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Rural Health Information Hub

Promising Interventions for Communities

Interventions showing meaningful, plausible positive health or behavioral outcomes, and policy, environment, or economic impacts based on evidence from published or unpublished evaluation studies or exploratory evaluations.

  • Program name: Complete Health Improvement Program (CHIP)
    Change type: Individual
    Description: CHIP is an intensive community-based lifestyle intervention that has been shown to offer significant benefits for the prevention, control, and even reversal of cardiovascular disease, type 2 diabetes, and depression. The program was implemented in the underserved, rural, Appalachian county of Athens County, Ohio. Participants attended one of six CHIP classes, and each class was conducted over a 4- to 8-week period and involved 16 two-hour group sessions.
    Demonstrated Success
    • Tested in rural setting
    • Audiences tested: 214 individuals aged 24-81 years
    • Collectively demonstrated significant reductions in body mass index, systolic and diastolic blood pressure, and fasting blood levels of total cholesterol, low-density lipoprotein, and glucose
  • Program name: Treatment of Obesity in Underserved Rural Settings (TOURS)
    Change type: Individual
    Description: Randomized trial to compare effectiveness of three types of extended care programs to promote successful long-term weight management in rural populations. Carried out through the Cooperative Extension Service (CES). Participants took part in a six-month lifestyle modification program modeled after Diabetes Prevention Program (low-calorie eating plan, increased physical activity, and training in behavior modification strategies). Extended care cohorts received one of the following:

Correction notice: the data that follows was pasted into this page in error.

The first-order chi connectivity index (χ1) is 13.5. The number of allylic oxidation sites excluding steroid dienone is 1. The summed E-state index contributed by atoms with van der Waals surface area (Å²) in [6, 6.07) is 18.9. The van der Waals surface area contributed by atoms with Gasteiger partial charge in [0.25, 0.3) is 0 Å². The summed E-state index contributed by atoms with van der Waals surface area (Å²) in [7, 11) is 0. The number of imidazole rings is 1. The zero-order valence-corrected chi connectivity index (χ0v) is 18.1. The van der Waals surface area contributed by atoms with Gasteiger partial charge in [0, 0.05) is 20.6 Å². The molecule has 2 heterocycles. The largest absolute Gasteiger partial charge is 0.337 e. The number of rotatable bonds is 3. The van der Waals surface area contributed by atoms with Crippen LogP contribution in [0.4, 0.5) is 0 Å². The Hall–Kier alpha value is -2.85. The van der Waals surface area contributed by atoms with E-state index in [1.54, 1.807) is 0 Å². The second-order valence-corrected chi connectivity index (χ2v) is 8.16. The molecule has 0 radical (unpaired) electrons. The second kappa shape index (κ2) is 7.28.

• 26, 60-minute in-person group counseling sessions (83 women)
    • 26, 15-minute telephone-based counseling sessions (72 women)
    • Education via 26 bi-weekly newsletters with tips for maintaining weight loss (control group-79 women)
    Demonstrated Success
    • Tested in rural setting
    • Audience tested: Completers of initial lifestyle intervention – 234 overweight rural women ages 50-75
    • Primary outcomes in 6-month lifestyle intervention completers included average weight loss of 10 kg (22 lb) and improvements in blood pressure, blood lipid, glycemic control
    • At 12 months, participants who received either telephone or face-to-face counseling regained less weight than control group and had smaller increases in BMI
  • Program name: Cherokee Choices: A Diabetes Prevention Program for American Indians
    Change type: Individual; Policy, Systems, and Environmental (PSE)
    Description: A targeted program consisting of a culturally appropriate community action plan for the prevention of Type 2 diabetes, especially among children. The program includes three components: elementary school mentoring, worksite wellness for adults, and church-based health promotion. A social marketing strategy supports these components. Church wellness included activities to improve diet and physical activity. Pastors developed sermons on importance of taking care of the physical as well as spiritual self.